## Files in this item

FilesDescriptionFormat

application/pdf

9136753.pdf (6MB)
(no description provided)PDF

## Description

 Title: Roles of human plasma phospholipid transfer protein in high-density lipoprotein metabolism Author(s): Tu, An-Yue Doctoral Committee Chair(s): Nishida, Toshiro Department / Program: Food Science and Human Nutrition Discipline: Food Science and Human Nutrition Degree Granting Institution: University of Illinois at Urbana-Champaign Degree: Ph.D. Genre: Dissertation Subject(s): Chemistry, Biochemistry Health Sciences, Nutrition Abstract: A simple method for the purification of phospholipid transfer protein (PLTP) from human plasma was developed. Molecular weight (78 KD), isoelectric points (4.3-5.1), and some basic characteristics of PLTP were obtained by using the purified PLTP. The PL transfer activity of PLTP was varied depending upon the types of donors and acceptors employed in the assay systems. The increase in cholesterol content of synthetic donor particles substantially reduced the transfer. The increases in apo-A-I or apo-A-II contents of synthetic lipid particle preparations enhanced the transfer, with apo-A-II exerting a greater effect than apo-A-I. However, the apoproteins added to lipoproteins did not yield significant effects. The PL transfer activity of PLTP was considerably higher than that of LTP, especially when synthetic lipid particles rather than natural lipoproteins were used as donor particles. Plasma PLTP and LTP were responsible for about 60 and 40%, respectively, of PL exchange between LDL and HDL. However, PLTP was largely responsible for the transfer when synthetic donor particles were used in the assay systems. The purified PLTP also exhibited an activity to promote the conversion of HDL$\sb2$ and HDL$\sb3$ to the larger particles. The release of apo-A-I from HDL by PLTP during the conversion was confirmed by several experiments. The inclusion of apo-A-I in the incubation mixtures of HDL$\sb3$/PLTP caused a limited inhibition of the conversion, only when the PLTP concentration was low. PLTP was primarily responsible for plasma HDL conversion, as evidenced by the inhibitory effect of anti-PLTP-IgG and by the enhancing effect of purified PLTP added into the plasma on the conversion. The addition of apo-A-I into the plasma completely prevented the conversion. This strong inhibitory effect of apo-A-I was unique in the plasma system. The inhibitory effect of apo-A-I on the conversion was reduced by the addition of the purified PLTP into the plasma. The PLTP-mediated conversion of plasma HDL was enhanced in the presence of LCAT, and also LDL and VLDL. Issue Date: 1991 Type: Text Language: English URI: http://hdl.handle.net/2142/23065 Rights Information: Copyright 1991 Tu, An-Yue Date Available in IDEALS: 2011-05-07 Identifier in Online Catalog: AAI9136753 OCLC Identifier: (UMI)AAI9136753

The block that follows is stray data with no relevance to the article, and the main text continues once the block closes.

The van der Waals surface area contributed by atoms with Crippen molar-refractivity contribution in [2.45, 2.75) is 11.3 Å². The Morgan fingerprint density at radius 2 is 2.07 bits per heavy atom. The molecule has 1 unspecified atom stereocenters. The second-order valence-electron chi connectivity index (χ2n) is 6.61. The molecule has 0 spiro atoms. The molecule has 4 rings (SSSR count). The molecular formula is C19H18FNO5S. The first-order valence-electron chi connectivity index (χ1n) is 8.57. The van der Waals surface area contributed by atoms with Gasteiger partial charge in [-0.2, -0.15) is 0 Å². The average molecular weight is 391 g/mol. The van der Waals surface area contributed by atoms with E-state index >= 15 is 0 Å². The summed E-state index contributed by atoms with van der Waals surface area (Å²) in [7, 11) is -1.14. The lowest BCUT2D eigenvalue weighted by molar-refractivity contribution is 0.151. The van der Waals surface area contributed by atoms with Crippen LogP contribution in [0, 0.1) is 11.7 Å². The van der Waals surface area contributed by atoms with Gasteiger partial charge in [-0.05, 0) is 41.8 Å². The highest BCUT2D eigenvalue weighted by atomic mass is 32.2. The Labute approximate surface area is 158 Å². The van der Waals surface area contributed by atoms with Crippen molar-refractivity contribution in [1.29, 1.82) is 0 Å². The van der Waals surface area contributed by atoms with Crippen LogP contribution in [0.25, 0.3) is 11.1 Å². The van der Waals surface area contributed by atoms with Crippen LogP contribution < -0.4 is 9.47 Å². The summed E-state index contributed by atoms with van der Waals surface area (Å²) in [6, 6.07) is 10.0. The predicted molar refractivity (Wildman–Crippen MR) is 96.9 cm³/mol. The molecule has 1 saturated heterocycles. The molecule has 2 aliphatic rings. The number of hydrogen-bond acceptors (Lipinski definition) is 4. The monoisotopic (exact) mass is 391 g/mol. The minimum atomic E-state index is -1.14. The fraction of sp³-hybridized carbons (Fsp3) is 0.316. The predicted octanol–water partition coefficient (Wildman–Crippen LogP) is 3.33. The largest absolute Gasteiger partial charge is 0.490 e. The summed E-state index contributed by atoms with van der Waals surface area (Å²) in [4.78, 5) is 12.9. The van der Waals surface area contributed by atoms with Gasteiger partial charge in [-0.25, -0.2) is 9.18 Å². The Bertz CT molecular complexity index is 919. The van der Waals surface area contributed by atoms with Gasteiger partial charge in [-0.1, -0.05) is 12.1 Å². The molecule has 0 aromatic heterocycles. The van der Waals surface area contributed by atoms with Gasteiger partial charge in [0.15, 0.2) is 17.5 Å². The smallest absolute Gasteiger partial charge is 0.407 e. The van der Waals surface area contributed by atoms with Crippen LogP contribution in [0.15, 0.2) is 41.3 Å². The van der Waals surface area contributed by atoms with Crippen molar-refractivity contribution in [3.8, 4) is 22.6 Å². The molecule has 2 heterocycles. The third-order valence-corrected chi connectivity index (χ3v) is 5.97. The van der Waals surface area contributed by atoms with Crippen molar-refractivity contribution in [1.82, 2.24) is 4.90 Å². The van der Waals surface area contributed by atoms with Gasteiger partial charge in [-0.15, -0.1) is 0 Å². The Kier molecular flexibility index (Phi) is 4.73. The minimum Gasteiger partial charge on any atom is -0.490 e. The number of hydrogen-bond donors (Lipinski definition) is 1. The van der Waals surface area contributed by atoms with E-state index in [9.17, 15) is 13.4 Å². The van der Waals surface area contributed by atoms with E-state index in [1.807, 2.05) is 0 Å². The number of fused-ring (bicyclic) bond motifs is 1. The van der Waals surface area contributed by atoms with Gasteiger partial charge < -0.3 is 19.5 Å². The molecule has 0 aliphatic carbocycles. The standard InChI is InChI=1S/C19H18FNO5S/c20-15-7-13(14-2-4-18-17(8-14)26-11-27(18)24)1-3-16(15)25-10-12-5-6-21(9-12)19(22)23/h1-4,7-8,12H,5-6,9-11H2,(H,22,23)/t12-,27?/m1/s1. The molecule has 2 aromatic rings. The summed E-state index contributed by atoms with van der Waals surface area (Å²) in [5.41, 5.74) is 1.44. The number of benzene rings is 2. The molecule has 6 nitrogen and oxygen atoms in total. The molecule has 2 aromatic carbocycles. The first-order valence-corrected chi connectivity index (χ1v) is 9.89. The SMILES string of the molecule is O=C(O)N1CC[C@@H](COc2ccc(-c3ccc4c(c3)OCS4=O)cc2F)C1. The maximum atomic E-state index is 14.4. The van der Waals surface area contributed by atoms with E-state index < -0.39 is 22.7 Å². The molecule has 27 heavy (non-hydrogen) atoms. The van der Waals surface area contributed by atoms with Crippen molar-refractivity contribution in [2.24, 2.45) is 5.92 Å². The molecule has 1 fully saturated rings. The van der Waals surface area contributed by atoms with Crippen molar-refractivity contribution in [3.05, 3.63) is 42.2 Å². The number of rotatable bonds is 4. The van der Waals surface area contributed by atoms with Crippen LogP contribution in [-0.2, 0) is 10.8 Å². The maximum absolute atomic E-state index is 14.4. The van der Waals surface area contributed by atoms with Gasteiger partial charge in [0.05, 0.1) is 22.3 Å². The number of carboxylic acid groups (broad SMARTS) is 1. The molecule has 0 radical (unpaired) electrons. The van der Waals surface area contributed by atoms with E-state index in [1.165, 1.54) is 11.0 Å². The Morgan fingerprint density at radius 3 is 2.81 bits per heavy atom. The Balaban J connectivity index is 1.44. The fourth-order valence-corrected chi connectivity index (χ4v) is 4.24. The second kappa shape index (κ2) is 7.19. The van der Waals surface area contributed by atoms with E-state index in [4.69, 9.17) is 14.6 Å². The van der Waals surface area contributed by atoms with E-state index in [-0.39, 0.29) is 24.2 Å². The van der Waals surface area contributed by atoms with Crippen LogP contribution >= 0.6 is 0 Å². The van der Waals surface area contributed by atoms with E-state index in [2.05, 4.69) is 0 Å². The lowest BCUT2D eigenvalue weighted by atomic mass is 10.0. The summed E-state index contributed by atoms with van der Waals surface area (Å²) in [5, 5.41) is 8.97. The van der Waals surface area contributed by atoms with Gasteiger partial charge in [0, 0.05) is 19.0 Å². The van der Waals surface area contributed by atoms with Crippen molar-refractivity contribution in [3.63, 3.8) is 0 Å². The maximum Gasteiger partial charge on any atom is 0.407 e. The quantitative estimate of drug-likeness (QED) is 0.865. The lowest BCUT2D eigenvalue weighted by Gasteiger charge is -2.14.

﻿